Using analogy to teach

POSTED IN: Inspiration
May 24, 2013

Another great blog by Seth Godin….

Learning by analogy

The story of Hansel and Gretel is not actually about Hansel or Gretel.

You are surrounded by examples and lessons and case studies that clearly aren’t exactly about your project. There’s never been a book written precisely about the situation you are facing right now, either. Perhaps one day they will publish, “Marketing Low-Cost Coaching Services to Small Businesses Specializing in .Graphic Design in the Upper Peninsula for Dummies” but don’t hold your breath.

Marketing, like all forms of art, requires us to learn to see. To see what’s working and to transplant it, change it and amplify it.

We don’t teach this, but we should. We don’t push people to practice the act of learning by analogy, because it’s way easier to just give them a manual and help them avoid thinking for themselves.

The opportunity is to find the similarities and get ever better at letting others go first–not with what you’ve got, but with something you can learn from.

And the opposite is even more true. We over-rely on things where the specifics seem to match, but the lesson is obscured by the trivial. Sometimes when we see something happen that we can learn a conceptual lesson from, we instead jump to conclusions that the specifics are the important part.

Remember that the next time you have to take your shoes off before you get on an airplane.

Corporate storytelling has come of age in the business world

POSTED IN: Inspiration
April 18, 2013

Today, many of the world’s most successful companies are using storytelling as a leadership tool. Nike, for example, has designated all senior executives as ‘corporate storytellers’. Years ago, 3M banned bullet points and replaced them with a ‘strategic narrative’ writing process. Proctor & Gamble hired Hollywood directors to teach storytelling techniques to its executives. Forward-thinking business schools have added storytelling courses to their management curriculum.

Why? Because stories can engage an audience the way logical and bullets alone never can. If  you’re trying to communicate your vision for the future, sell your idea or inspire loyalty, storytelling is a powerful management tool which can mean the difference between mediocre results or outstanding success.

Why should your customers care?

POSTED IN: Inspiration
April 12, 2013

There’s a small greengrocer store about two blocks from where I live. It opened its doors last summer. I live alone and was thrilled there was somewhere close by I could walk to for my groceries. It’s called Old School Emporium and the concept is based on the old-fashioned small market where you can buy staples for your kitchen. The market is a wide open space filled with antiques and interesting old photos. When it first opened, it didn’t have a lot of product on its shelves but what was there was fresh and local.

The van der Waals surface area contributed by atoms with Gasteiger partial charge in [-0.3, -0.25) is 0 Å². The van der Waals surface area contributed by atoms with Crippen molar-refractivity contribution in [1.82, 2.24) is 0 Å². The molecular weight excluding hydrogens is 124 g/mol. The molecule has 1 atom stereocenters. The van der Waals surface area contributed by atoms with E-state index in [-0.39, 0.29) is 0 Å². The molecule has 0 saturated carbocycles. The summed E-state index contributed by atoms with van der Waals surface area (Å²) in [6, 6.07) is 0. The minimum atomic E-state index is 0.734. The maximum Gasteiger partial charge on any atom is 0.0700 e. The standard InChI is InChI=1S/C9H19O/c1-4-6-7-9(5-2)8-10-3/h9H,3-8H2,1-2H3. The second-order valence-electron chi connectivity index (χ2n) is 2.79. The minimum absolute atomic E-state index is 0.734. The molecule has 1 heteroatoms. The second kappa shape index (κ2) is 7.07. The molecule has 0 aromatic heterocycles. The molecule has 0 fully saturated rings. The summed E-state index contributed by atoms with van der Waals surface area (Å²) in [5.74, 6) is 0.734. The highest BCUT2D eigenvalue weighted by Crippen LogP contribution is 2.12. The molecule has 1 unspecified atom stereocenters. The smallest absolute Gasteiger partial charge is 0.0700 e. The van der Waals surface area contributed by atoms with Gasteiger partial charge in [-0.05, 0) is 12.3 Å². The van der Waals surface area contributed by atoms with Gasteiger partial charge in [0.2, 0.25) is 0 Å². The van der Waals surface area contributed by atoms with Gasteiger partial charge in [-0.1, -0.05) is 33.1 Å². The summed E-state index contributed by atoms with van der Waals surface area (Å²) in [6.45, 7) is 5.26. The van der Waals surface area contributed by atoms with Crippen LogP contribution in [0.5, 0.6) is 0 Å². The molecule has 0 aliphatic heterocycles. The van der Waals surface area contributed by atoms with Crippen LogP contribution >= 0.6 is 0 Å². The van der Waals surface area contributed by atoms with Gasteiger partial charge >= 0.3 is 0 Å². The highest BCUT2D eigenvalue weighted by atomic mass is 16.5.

I asked the young and friendly-looking guy behind the counter about the shop – I’m always interested in the story behind the business. Turns out he and his wife used to work for a large ad agency here; they’re both foodies and they decided to try to make a go of this venture. I go there every couple of days so I don’t buy produce that ends up wilting and in the garbage. Their prices are quite reasonable — in fact, surprisingly low compared to the near big box supermarket that’s only a few blocks away. But that’s not what keeps me going there. Every time I shop, I have a great experience. The owners ask me how I’m doing, the young woman working the till talks to me and all three of them are genuinely interested. There’s none of the canned “How’s your day going?” without looking at me that I get at the Safeway. I can get cooking advice from them or ideas on how to use their products in a different way. They’re excited and passionate about what they’re doing – they care about the business and about providing delicious goods to their customers. The owners are knowledgeable and ensure that what they’re providing to their customers is the best local product they can find. Because of this, their customers care about them. I’m rooting for them to be a success; so are my neighbours and some of the other shop owners and staff in the area. Everyone likes them.

What’s your Why?

We like them because they’ve connected with us. And because they’re clear on their Why. They opened this shop because they love food and cooking and they wanted to provide the best ingredients they could find to people like them who want good food and are concerned about the environment. And because of that I care about their success as do others.


Hello world!

POSTED IN: Inspiration
March 28, 2013


Perhaps addressing the world is a little over-ambitious, but I’m optimistic. Perhaps some of you will return often ~ I’m hoping what I provide here piques your interest and gives you pause. I’ve seen a lot of life — and I’ve learned from it. Over the years, I’ve worked for large and small businesses and I’ve seen what engages their audiences and what falls flat. I hope my musings will be valuable to you and provide inspiration.

See you around!


Let's grab a coffee & swap stories
Denise Summers
Amphora Communications
(403) 852-6320